Mostly agree. However, I think Trump realized he could wed the immigration issue to his most cherished belief---that NAFTA was a con job, and needs to be blown up and renegotiated. He's said since NAFTA first came out that he's hated it.

    Trump's probably miffed a bit NAFTA hasn't been a bigger issue, but realizes immigration is the way to push it through, especially since a stronger, tariff-based trade deal will cause a lot of self-deportation as unions strengthen and start "encouraging" non-citizens to leave. And the Wall is a great big ego trip for him, allowing him to entertain his edifice complex and literally stamp his name on something tangible and historic, like Eisenhower got the interstate system.

  121. @Pat Casey
    @Anonymous

    lol nice find.

    I will say this about "Old White Men." When it is deployed, by the ones who know what they're doing with it, like CNN's black anchor Don Lemon, there is a measure of being clever: because he's talking about ghosts; demons rather, rather actually talking to demon ghosts---- since we know you ward off demons best by naming them. And its not clear to me that anyone around here appreciates that. (If pressed Lemon just says he's talking about "old attitudes," but I appreciate the poetics I'm certain he recognizes.)

    Or maybe I just think it's clever because I deeply believe in ghosts myself.

    But all of the current liberal insanity makes a lot of sense when you realize the hysteria has all the trappings of an apocalyptic religious phenomenon. That's why Tim Wise scribbles dark prophecy, why hate hoaxes are committed and then believed in, why any symbol of a dead slave owner must not stand (since symbols that express can actually invoke) and why the living enemy must be demonized ad nauseum.

    In that sense there is almost all the difference in the world between making fun of stale pale males and gravely incising the words Old White Men---the zealots aint jokin around.

    Replies: @guest, @Wanda

    I always thought that naming ghosts was dangerous because it might RAISE them, not quell them. The Romans said “De mortuis nil nisi bonum”, and now we think that means that it’s sort of unsporting to say bad things about the dead, because they’re not here to answer and can’t fight back, etc. But the Romans were very superstitious, and feared ghosts. Saying something bad about the dead could anger a spirit and cause it to come back and haunt you. So their policy was to say NOTHING – “nil” – but if you HAD to say something, make sure it was nice, or you could end up with an angry ghost after you.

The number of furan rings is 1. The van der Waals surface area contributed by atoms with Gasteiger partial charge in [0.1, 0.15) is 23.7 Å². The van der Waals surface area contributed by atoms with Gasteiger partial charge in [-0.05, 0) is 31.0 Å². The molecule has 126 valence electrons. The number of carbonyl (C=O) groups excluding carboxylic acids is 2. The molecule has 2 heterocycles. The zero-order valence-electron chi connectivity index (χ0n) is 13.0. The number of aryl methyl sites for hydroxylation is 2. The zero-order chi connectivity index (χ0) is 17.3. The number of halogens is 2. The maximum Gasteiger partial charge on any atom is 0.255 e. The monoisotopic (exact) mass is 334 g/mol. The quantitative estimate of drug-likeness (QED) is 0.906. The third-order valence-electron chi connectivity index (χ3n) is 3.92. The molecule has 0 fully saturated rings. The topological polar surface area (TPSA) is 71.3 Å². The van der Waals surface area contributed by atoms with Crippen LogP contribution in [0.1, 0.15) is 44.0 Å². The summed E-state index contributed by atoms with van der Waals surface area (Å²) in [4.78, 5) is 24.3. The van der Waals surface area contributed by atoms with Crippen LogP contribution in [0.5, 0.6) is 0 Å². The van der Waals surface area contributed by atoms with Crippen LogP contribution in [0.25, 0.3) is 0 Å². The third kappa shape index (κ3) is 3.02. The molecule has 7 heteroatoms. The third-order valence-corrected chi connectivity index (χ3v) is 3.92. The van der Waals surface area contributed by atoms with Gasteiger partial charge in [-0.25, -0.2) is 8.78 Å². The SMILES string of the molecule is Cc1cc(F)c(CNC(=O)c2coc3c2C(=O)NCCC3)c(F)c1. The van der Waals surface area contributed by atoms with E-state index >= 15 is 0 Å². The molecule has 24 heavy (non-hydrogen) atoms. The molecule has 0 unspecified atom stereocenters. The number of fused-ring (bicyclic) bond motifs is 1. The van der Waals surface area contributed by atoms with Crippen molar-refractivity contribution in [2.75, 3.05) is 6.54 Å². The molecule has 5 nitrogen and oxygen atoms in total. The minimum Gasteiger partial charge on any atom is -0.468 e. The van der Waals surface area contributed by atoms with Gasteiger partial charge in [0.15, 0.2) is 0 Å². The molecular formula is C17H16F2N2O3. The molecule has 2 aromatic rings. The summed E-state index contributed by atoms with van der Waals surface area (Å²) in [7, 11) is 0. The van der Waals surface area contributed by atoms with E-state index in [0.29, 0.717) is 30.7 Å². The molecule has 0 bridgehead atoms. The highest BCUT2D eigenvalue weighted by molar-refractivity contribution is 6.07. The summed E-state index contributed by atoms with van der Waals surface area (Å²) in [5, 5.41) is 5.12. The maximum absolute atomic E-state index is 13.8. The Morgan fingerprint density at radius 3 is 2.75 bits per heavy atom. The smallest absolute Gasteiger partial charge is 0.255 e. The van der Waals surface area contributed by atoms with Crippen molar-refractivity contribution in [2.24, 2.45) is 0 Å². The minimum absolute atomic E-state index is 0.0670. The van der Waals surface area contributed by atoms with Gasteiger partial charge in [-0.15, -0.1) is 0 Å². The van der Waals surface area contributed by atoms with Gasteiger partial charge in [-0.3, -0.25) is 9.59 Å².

That does seem to be the attitude of the Left too, in their quest to silence bad-think through political correctness. If the words can’t be spoken, the thing itself can’t exist, i.e. if we ban hate speech, there can be no hate. They really do seem to have a superstitious belief in the power of words to bring something into being.

  122. @Jefferson
    @Forbes

    "I appreciate the effort–but there nowhere near 2.5 million vote differential (to overcome) among those four states had Trump won them–and still lose the EC.

    Reading comprehension, my boy, reading comprehension…"

    You combine those 4 states that Bush won (Nevada, New Mexico, Virginia, and Colorado) with the 3 states that George W. Bush lost in 2004 (Michigan, Wisconsin, and Pennsylvania, but Donald J. Trump won in 2016, and The Donald could have easily won the popular vote.

    Replies: @Forbes, @Jack D

    You’ve completely missed my criticism about the initial reporting of the “fear.” The fear was that Trump would win the popular vote, yet lose the EC.

    You propose a scenario that I already said lead to a Trump EC landslide–not a vote win and EC loss.